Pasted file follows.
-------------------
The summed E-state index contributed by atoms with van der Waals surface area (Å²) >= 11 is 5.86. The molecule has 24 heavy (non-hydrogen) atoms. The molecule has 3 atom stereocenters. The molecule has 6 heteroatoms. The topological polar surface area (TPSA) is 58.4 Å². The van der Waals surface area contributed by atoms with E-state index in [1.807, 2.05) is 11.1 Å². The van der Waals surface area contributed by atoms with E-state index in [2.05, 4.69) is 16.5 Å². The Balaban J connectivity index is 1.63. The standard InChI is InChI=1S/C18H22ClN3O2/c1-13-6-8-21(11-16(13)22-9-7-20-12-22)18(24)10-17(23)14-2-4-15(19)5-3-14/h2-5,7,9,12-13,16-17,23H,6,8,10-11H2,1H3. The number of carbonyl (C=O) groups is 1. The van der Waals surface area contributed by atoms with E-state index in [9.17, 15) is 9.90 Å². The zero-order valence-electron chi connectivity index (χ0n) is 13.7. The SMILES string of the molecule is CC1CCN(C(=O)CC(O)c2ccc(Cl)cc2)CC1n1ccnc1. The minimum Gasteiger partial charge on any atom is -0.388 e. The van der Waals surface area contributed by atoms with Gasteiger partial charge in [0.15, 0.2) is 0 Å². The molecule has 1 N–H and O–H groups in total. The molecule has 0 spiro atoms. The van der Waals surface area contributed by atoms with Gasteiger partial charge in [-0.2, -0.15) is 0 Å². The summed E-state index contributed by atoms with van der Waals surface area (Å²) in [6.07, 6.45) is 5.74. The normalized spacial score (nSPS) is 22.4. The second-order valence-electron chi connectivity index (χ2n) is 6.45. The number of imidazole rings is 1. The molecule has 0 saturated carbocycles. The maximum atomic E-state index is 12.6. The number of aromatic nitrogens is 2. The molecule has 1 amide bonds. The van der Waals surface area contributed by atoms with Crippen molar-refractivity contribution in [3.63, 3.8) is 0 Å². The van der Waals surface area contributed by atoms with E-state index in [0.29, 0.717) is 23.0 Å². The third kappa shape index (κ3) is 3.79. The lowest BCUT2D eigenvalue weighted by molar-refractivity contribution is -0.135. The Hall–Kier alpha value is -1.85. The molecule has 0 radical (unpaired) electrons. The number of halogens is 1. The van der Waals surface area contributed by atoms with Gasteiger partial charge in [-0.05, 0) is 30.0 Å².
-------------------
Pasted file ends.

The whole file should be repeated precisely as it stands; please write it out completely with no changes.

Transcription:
The summed E-state index contributed by atoms with van der Waals surface area (Å²) >= 11 is 5.86. The molecule has 24 heavy (non-hydrogen) atoms. The molecule has 3 atom stereocenters. The molecule has 6 heteroatoms. The topological polar surface area (TPSA) is 58.4 Å². The van der Waals surface area contributed by atoms with E-state index in [1.807, 2.05) is 11.1 Å². The van der Waals surface area contributed by atoms with E-state index in [2.05, 4.69) is 16.5 Å². The Balaban J connectivity index is 1.63. The standard InChI is InChI=1S/C18H22ClN3O2/c1-13-6-8-21(11-16(13)22-9-7-20-12-22)18(24)10-17(23)14-2-4-15(19)5-3-14/h2-5,7,9,12-13,16-17,23H,6,8,10-11H2,1H3. The number of carbonyl (C=O) groups is 1. The van der Waals surface area contributed by atoms with E-state index in [9.17, 15) is 9.90 Å². The zero-order valence-electron chi connectivity index (χ0n) is 13.7. The SMILES string of the molecule is CC1CCN(C(=O)CC(O)c2ccc(Cl)cc2)CC1n1ccnc1. The minimum Gasteiger partial charge on any atom is -0.388 e. The van der Waals surface area contributed by atoms with Gasteiger partial charge in [0.15, 0.2) is 0 Å². The molecule has 1 N–H and O–H groups in total. The molecule has 0 spiro atoms. The van der Waals surface area contributed by atoms with Gasteiger partial charge in [-0.2, -0.15) is 0 Å². The summed E-state index contributed by atoms with van der Waals surface area (Å²) in [6.07, 6.45) is 5.74. The normalized spacial score (nSPS) is 22.4. The second-order valence-electron chi connectivity index (χ2n) is 6.45. The number of imidazole rings is 1. The molecule has 0 saturated carbocycles. The maximum atomic E-state index is 12.6. The number of aromatic nitrogens is 2. The molecule has 1 amide bonds. The van der Waals surface area contributed by atoms with Crippen molar-refractivity contribution in [3.63, 3.8) is 0 Å². The van der Waals surface area contributed by atoms with E-state index in [0.29, 0.717) is 23.0 Å². The third kappa shape index (κ3) is 3.79. The lowest BCUT2D eigenvalue weighted by molar-refractivity contribution is -0.135. The Hall–Kier alpha value is -1.85. The molecule has 0 radical (unpaired) electrons. The number of halogens is 1. The van der Waals surface area contributed by atoms with Gasteiger partial charge in [-0.05, 0) is 30.0 Å².